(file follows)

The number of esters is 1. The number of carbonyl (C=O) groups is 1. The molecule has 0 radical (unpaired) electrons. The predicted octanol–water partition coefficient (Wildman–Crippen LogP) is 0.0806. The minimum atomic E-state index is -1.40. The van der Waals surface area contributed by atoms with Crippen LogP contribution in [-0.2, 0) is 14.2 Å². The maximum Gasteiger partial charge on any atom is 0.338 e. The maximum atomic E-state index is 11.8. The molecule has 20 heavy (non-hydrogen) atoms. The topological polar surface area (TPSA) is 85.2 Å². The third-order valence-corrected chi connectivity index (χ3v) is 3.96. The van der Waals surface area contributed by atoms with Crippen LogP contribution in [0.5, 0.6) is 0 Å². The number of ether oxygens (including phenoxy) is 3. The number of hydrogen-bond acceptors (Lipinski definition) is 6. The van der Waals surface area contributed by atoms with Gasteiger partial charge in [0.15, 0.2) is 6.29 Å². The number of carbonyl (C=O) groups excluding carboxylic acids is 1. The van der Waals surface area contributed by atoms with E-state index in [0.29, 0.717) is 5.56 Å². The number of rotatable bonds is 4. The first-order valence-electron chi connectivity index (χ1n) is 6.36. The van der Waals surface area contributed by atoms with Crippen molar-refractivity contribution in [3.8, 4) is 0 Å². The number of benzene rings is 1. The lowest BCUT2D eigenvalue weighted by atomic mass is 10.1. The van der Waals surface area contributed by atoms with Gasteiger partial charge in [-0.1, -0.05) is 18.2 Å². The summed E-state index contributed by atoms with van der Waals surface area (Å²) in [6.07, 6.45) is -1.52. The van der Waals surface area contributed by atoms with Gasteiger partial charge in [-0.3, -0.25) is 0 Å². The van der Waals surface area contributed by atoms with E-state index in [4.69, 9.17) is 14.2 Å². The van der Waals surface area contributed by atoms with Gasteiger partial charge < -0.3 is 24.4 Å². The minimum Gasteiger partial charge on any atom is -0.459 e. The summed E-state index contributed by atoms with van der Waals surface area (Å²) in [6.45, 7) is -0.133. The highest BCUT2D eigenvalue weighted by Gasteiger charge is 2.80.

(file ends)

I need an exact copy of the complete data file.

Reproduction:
The number of esters is 1. The number of carbonyl (C=O) groups is 1. The molecule has 0 radical (unpaired) electrons. The predicted octanol–water partition coefficient (Wildman–Crippen LogP) is 0.0806. The minimum atomic E-state index is -1.40. The van der Waals surface area contributed by atoms with Crippen LogP contribution in [-0.2, 0) is 14.2 Å². The maximum Gasteiger partial charge on any atom is 0.338 e. The maximum atomic E-state index is 11.8. The molecule has 20 heavy (non-hydrogen) atoms. The topological polar surface area (TPSA) is 85.2 Å². The third-order valence-corrected chi connectivity index (χ3v) is 3.96. The van der Waals surface area contributed by atoms with Crippen LogP contribution in [0.5, 0.6) is 0 Å². The number of ether oxygens (including phenoxy) is 3. The number of hydrogen-bond acceptors (Lipinski definition) is 6. The van der Waals surface area contributed by atoms with Gasteiger partial charge in [0.15, 0.2) is 6.29 Å². The number of carbonyl (C=O) groups excluding carboxylic acids is 1. The van der Waals surface area contributed by atoms with E-state index in [0.29, 0.717) is 5.56 Å². The number of rotatable bonds is 4. The first-order valence-electron chi connectivity index (χ1n) is 6.36. The van der Waals surface area contributed by atoms with Crippen molar-refractivity contribution in [3.8, 4) is 0 Å². The number of benzene rings is 1. The lowest BCUT2D eigenvalue weighted by atomic mass is 10.1. The van der Waals surface area contributed by atoms with Gasteiger partial charge in [-0.1, -0.05) is 18.2 Å². The summed E-state index contributed by atoms with van der Waals surface area (Å²) in [6.07, 6.45) is -1.52. The van der Waals surface area contributed by atoms with Gasteiger partial charge in [-0.3, -0.25) is 0 Å². The van der Waals surface area contributed by atoms with E-state index in [4.69, 9.17) is 14.2 Å². The van der Waals surface area contributed by atoms with Gasteiger partial charge < -0.3 is 24.4 Å². The minimum Gasteiger partial charge on any atom is -0.459 e. The summed E-state index contributed by atoms with van der Waals surface area (Å²) in [6.45, 7) is -0.133. The highest BCUT2D eigenvalue weighted by Gasteiger charge is 2.80.